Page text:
Postoperative nausea and vomiting (PONV) is one of the most common complications associated with surgery. The overall incidence of PONV is reported to be about 25-30% with specific surgeries having an incidence up to 70-80%.1-5 Although PONV is typically not life threatening, patients dread the sensation of nausea and the serious effects of retching and vomiting. PONV in the surgical patient can cause wound dehiscence, electrolyte imbalance, increased intraocular pressure, increased intracranial pressure, aspiration, esophageal rupture, and loss of vision due to retinal detachment. 6-11 In several studies, investigators found that patients rank vomiting as the most undesirable common side effect after surgery. PONV is costly in economic terms and is a reason day surgery patients must be admitted in the hospital for an overnight stay.12, 13 It is estimated that a patient who experiences an episode of vomiting costs an additional $300 based on emesis basins, supplies, gowns, bedding, additional medications, and nursing/physician time.14-20 In general, PONV is highest in women (with a 2-3 times increased risk) and particularly after procedures such as gynecological surgery, laparoscopy, thyroidectomy and breast surgery.5, 21-35 A study by Sinclair and group found that patients undergoing breast augmentation experienced an 8-10 fold higher incidence of PONV than patients undergoing other types of plastic surgery.26 Similar incidences were found in other studies of 48% to 68% of PONV in patients undergoing mastectomies, breast reconstruction, and implantation.36-40 The hospitalization of patients undergoing breast cancer surgery has significantly decreased by 40% between 1993 and 2003. Many surgeries are now being performed on an outpatient basis according to the Agency for Healthcare Research and Quality (AHRQ), with 96% of lumpectomies, 86% of partial mastectomies and 22% of complete mastectomies scheduled as ambulatory surgeries.41 Carroll and group found that 35% of outpatients suffered from nausea and vomiting after they left the surgical center.42 Therefore, the resulting problem is not only the high incidence of nausea and vomiting in this specific group of patients but the post discharge nausea and vomiting (PDNV) that will occur when these patients are at home and without direct medical oversight. Although still unclear, it is postulated that the etiology of postoperative nausea and vomiting is the central mechanism involving stimulation of the chemoreceptor trigger zone (CTZ) located bilaterally at the floor of the fourth ventricle in the area postrema. The CTZ is sensitive to toxins and other substances in the blood and cerebrospinal fluid. The CTZ also receives sensory signals from the gastro-intestinal tract. The are three major central nervous system (CNS) areas involved with PONV which all have specific emetogenic receptors. Blockade of these receptors is postulated to be the mechanism of action of the commonly used antiemetics. The agents' antagonist activity may be at one or more receptors with different binding affinities and acting at different emetic neuroreceptors. The multifactorial etiology of PONV involving multiple receptors is believed to be the reason one single agent is not 100% effective. The administration of an agent working on one receptor type will typically reduce the PONV incidence by 30%. Use of a combination of antiemetic agents acting on different receptor sites will further reduce the incidence. This combination has shown greater efficacy than a single agent alone. Although this regimen has improved outcomes it has not eliminated the problem of PONV and patients needing rescue therapy post surgery occurs frequently. It would appear reasonable to assume that the use of more than 2 antiemetics would further reduce the incidence of PONV.43 However; published evidence of greater than 2 agents is scarce. Therefore, the main objective of our proposal is to study a combination antiemetic regimen (3 agents vs. 2 agents) in females scheduled for breast surgery, a patient population considered at high risk for postoperative vomiting. The selected agents will cover different receptors based on the hypothesized PONV multifactorial etiology with stimulation of several factors. It is unknown which of these receptors may be stimulated and by which stimuli (anesthetic, surgery, or patient factors).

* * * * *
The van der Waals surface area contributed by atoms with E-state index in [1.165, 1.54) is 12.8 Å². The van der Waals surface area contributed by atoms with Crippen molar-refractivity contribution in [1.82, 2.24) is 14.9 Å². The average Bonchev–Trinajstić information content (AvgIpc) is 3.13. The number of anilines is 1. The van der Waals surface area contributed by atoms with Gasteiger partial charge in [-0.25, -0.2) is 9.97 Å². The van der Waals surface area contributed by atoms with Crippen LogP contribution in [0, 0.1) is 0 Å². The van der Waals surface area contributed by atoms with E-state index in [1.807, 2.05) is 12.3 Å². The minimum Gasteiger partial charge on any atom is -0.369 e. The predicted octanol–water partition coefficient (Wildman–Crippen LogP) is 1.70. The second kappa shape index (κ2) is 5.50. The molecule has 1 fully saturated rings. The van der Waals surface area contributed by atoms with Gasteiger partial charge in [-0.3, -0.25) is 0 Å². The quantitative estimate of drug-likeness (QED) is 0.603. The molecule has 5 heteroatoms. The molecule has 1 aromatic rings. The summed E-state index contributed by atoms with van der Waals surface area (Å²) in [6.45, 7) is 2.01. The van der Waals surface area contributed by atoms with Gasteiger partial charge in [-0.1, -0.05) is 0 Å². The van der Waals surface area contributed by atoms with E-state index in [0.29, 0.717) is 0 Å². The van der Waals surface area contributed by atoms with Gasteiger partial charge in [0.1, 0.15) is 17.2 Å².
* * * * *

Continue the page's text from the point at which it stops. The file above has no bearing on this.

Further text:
Inclusion Criteria: All of the following criteria must be met for the potential subject to be eligible for participation: 1. The subject is a female scheduled to undergo ambulatory breast surgery performed under general anesthesia 2. The subject is expected to undergo general inhalation anesthesia. 3. The subject presents with two of the three following high-risk factors associated with PONV (must be in their medical history in order to be eligible) - She is a non-smoker. - She has documented history of PONV and/or motion sickness. - She is expected to receive intra-operative and postoperative opioid. 4. The subject's American Society of Anesthesiologist physical status is ASA I-III 5. The subject is between18 to 65 years of age. 6. The subject is expected to be discharged from the hospital/surgical center on the same day as the surgery. 7. The subject has provided written informed consent to participate in the study. If any of the following exclusion criteria are met, the potential subject is NOT eligible for participation: 1. The subject has a history of allergic reaction to, intolerances of or contraindications for any of the study medications or required anesthetic agents. 2. The subject has received or is expected to receive any excluded preoperative drug within 48 hours prior to induction; or is expected to receive any excluded intra-operative or postoperative medications. 3. The subject is pregnant or lactating. (If the potential subject is pre-menopausal, a urine pregnancy test must be performed within 24 hours/1 day of study prior to the planned surgery time and confirmed negative in order for the potential subject to be enrolled). 4. The subject is taking warfarin. 5. The subject has a history of alcohol and/or drug abuse within 1 year of study medication, or has a positive screening or pre-study test for alcohol or drugs of abuse. 6. The subject is expected to require the use of a nasogastric tube postoperatively. 7. The subject has a diagnosed latex allergy. 8. The subject has used oral aprepitant (Emend®) within the last 30 days. 9. The subject has participated in a randomized study or has been exposed to any experimental drug within 30 days prior to enrollment of this study. Exclusion Criteria:



Primary Contact:

Principal Investigator
Tricia A Meyer, PharmD
Scott and White Healthcare

Backup Contact:


Location Contact:

Temple, Texas 76508
United States

There is no listed contact information for this specific location.

Site Status: N/A

Data Source: ClinicalTrials.gov

Date Processed: October 09, 2019